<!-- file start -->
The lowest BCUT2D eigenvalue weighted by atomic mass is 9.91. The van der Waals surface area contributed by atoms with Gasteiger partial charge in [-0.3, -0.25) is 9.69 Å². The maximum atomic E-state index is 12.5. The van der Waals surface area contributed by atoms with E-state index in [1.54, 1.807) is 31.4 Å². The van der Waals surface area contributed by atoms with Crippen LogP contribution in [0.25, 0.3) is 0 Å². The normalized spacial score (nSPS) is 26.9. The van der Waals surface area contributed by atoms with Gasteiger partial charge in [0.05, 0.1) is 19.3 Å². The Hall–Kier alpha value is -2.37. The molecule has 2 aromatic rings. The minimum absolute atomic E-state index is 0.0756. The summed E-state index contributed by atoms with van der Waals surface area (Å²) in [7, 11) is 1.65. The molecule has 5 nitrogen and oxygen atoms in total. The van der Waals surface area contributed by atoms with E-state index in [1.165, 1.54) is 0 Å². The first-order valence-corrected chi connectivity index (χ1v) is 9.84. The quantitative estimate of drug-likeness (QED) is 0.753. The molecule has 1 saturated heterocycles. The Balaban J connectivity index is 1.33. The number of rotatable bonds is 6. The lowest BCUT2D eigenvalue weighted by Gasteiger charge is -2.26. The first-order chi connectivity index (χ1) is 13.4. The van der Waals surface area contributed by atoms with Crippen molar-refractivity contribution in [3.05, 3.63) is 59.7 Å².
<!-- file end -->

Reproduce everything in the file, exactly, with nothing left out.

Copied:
The lowest BCUT2D eigenvalue weighted by atomic mass is 9.91. The van der Waals surface area contributed by atoms with Gasteiger partial charge in [-0.3, -0.25) is 9.69 Å². The maximum atomic E-state index is 12.5. The van der Waals surface area contributed by atoms with E-state index in [1.54, 1.807) is 31.4 Å². The van der Waals surface area contributed by atoms with Crippen LogP contribution in [0.25, 0.3) is 0 Å². The normalized spacial score (nSPS) is 26.9. The van der Waals surface area contributed by atoms with Gasteiger partial charge in [0.05, 0.1) is 19.3 Å². The Hall–Kier alpha value is -2.37. The molecule has 2 aromatic rings. The minimum absolute atomic E-state index is 0.0756. The summed E-state index contributed by atoms with van der Waals surface area (Å²) in [7, 11) is 1.65. The molecule has 5 nitrogen and oxygen atoms in total. The van der Waals surface area contributed by atoms with E-state index in [1.165, 1.54) is 0 Å². The first-order valence-corrected chi connectivity index (χ1v) is 9.84. The quantitative estimate of drug-likeness (QED) is 0.753. The molecule has 1 saturated heterocycles. The Balaban J connectivity index is 1.33. The number of rotatable bonds is 6. The lowest BCUT2D eigenvalue weighted by Gasteiger charge is -2.26. The first-order chi connectivity index (χ1) is 13.4. The van der Waals surface area contributed by atoms with Crippen molar-refractivity contribution in [3.05, 3.63) is 59.7 Å².